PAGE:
China's new investment sweethearts

With the share of US assets in its foreign reserves at a decade low, China is boosting its investment elsewhere, with geopolitical implications for the US and the world.

China is boosting its investments in its major trading partners, such as Europe and Australia, as it increasingly turns away from the United States as a favoured destination for its $US3.2 trillion in foreign exchange reserves.

US Treasury data released last week showed that China’s purchases of US securities increased by 7 per cent to $1.73 trillion as at June 30, 2011, an increase of $115 billion from 12 months earlier. The same period saw China’s foreign exchange reserves climb by $736 billion to $3.2 billion. As a result, the share of US assets in China’s foreign reserves dropped to a decade low of 54 per cent in mid 2011, down from around 65 per cent a year earlier and a high of 74 per cent in 2006.

According to Andrew Batson from the respected investment research group, GaveKal, the Chinese appear to have continued to reduce their appetite for US dollars in the second half of 2011. He notes that recent monthly data from the US Treasury monthly data points to a decline in China’s US Treasury holdings from $1.3 trillion in June to $1.15 trillion by December.

In part, he says, this trend could reflect the fact that growth in China’s foreign exchange reserves slowed sharply in the second half of 2011, and actually reversed in November and December, as China’s trade surplus narrowed and capital outflows picked up. China, he says, may have had to sell some of its more liquid US assets as a result.

But Batson points to a more interesting question. Combining Chinese and US data, it appears that China invested about $460 billion in non-US assets in the year ending June 2011, a big jump from the estimated $176 billion in the previous 12 months.

So where did the money go? According to Batson, the most obvious answer is Europe, which is now a more important export market for China than the US, and also has a large and deep debt market.

China has an interest in buying up more euro-denominated assets because it helps protect Chinese exporters from euro devaluation, while protecting the value of China’s existing euro investments. It also helps boost the euro as an alternative reserve currency to the dollar.

Another possibility is that China might be investing more in Japan. Japan’s Ministry of Finance reported a jump in Chinese purchases of Japanese bonds in 2010, at a time when the Bank of Japan was trying to stop the yen from rising too strongly. At this point, China’s purchases of Japanese securities appears muted, but Batson points out that China could be placing bets through the UK, as it does with its US holdings.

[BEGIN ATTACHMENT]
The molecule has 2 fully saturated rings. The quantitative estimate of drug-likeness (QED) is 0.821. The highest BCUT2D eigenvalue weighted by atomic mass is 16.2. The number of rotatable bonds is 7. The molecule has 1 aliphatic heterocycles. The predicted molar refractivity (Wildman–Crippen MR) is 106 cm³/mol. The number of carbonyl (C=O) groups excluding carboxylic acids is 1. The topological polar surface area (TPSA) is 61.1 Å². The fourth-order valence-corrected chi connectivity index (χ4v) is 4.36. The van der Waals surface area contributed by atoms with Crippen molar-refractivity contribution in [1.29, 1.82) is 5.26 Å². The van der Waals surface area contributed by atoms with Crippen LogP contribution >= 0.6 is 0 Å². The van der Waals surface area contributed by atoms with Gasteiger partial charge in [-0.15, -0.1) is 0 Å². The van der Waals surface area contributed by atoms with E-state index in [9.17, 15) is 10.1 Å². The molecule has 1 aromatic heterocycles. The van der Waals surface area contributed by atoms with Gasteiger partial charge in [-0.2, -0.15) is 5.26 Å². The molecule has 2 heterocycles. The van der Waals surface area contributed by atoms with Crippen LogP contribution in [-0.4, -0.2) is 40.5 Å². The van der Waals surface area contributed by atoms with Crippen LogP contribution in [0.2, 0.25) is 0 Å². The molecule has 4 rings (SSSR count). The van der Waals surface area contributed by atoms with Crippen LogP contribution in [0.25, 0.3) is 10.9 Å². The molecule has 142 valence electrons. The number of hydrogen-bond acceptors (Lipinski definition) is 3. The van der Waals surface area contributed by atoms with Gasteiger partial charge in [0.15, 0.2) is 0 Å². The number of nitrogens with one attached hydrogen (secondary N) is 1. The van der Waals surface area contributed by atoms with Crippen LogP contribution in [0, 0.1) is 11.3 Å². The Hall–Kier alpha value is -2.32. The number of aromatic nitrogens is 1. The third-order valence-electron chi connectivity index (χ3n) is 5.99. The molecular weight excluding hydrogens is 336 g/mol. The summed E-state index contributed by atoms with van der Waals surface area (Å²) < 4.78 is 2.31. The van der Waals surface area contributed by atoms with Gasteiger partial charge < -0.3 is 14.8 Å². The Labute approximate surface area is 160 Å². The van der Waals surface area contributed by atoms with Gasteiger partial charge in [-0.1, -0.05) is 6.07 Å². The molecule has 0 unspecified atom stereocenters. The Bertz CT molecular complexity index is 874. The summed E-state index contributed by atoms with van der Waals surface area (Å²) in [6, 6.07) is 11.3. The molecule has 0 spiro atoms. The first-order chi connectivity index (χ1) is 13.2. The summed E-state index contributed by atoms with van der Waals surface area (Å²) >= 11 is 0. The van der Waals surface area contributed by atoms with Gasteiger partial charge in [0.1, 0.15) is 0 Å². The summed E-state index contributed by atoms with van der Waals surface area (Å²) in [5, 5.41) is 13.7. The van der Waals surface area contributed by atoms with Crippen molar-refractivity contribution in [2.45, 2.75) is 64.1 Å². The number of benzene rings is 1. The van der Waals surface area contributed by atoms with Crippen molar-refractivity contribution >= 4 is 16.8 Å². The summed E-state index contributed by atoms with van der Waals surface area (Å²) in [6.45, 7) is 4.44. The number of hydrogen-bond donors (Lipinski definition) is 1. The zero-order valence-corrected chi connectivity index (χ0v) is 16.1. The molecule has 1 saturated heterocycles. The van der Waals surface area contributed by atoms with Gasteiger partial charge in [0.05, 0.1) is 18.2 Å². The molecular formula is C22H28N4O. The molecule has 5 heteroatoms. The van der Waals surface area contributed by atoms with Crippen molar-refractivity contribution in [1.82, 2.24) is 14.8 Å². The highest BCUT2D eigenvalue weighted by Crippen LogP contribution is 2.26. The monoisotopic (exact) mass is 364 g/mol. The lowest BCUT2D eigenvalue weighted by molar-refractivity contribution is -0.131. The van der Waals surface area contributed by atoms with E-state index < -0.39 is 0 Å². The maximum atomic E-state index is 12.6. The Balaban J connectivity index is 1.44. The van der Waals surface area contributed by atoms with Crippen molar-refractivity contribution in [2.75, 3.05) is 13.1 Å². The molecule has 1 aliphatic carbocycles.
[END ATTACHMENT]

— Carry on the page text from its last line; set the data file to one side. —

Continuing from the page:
Last year around ¥65 trillion ($US800 billion) flowed into Japanese money markets from the UK.

Batson argues that China may also be investing heavily in its other major trading partners, such as Australia, even though we have less liquid markets. He notes that there’s been strong demand for both Australian dollar and Australian bonds since China began diversifying its foreign exchange reserves away from US dollar assets.

He also notes that some emerging Asian countries have been including more Chinese yuan in their reserves mix, and it’s possible that China may be reciprocating, by adding currencies such as the Malaysian ringgit, the Singapore dollar, and the Thai baht.

In the US, there are fears that China’s diversification away from US bonds will eventually push bond prices lower and drive US interest rates higher. But so far there are few signs of this happening, with US 10-year bond yields still trading below 2 per cent.

But, as Batson points out, there could be interesting geopolitical implications of China’s decision to invest its reserves more broadly – both in terms of helping the euro to survive and also in deepening China’s financial linkages within Asia.

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